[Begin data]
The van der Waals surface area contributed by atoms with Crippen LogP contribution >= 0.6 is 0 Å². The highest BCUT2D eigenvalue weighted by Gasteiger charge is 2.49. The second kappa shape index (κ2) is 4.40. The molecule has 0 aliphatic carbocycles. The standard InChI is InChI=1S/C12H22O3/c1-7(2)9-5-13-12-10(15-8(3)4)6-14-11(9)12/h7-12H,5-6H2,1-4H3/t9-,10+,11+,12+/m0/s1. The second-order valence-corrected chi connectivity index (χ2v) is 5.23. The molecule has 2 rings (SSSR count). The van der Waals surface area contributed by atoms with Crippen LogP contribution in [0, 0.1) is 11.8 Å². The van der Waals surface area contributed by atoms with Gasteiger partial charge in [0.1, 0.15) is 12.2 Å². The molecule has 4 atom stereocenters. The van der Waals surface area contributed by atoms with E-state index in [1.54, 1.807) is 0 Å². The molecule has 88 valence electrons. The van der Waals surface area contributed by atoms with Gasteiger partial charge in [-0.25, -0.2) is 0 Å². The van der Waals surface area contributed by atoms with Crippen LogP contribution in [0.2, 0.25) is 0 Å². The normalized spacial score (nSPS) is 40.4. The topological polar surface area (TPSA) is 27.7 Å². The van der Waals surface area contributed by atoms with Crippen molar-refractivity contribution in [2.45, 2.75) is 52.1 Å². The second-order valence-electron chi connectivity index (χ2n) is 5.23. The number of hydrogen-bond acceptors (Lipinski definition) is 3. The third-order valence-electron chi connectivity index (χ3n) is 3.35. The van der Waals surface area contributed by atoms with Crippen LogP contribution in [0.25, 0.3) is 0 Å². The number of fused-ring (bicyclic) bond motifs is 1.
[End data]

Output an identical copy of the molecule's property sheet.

The van der Waals surface area contributed by atoms with Crippen LogP contribution >= 0.6 is 0 Å². The highest BCUT2D eigenvalue weighted by Gasteiger charge is 2.49. The second kappa shape index (κ2) is 4.40. The molecule has 0 aliphatic carbocycles. The standard InChI is InChI=1S/C12H22O3/c1-7(2)9-5-13-12-10(15-8(3)4)6-14-11(9)12/h7-12H,5-6H2,1-4H3/t9-,10+,11+,12+/m0/s1. The second-order valence-corrected chi connectivity index (χ2v) is 5.23. The molecule has 2 rings (SSSR count). The van der Waals surface area contributed by atoms with Crippen LogP contribution in [0, 0.1) is 11.8 Å². The van der Waals surface area contributed by atoms with Gasteiger partial charge in [0.1, 0.15) is 12.2 Å². The molecule has 4 atom stereocenters. The van der Waals surface area contributed by atoms with E-state index in [1.54, 1.807) is 0 Å². The molecule has 88 valence electrons. The van der Waals surface area contributed by atoms with Gasteiger partial charge in [-0.25, -0.2) is 0 Å². The van der Waals surface area contributed by atoms with Crippen LogP contribution in [0.2, 0.25) is 0 Å². The normalized spacial score (nSPS) is 40.4. The topological polar surface area (TPSA) is 27.7 Å². The van der Waals surface area contributed by atoms with Crippen molar-refractivity contribution in [2.45, 2.75) is 52.1 Å². The second-order valence-electron chi connectivity index (χ2n) is 5.23. The number of hydrogen-bond acceptors (Lipinski definition) is 3. The third-order valence-electron chi connectivity index (χ3n) is 3.35. The van der Waals surface area contributed by atoms with Crippen LogP contribution in [0.25, 0.3) is 0 Å². The number of fused-ring (bicyclic) bond motifs is 1.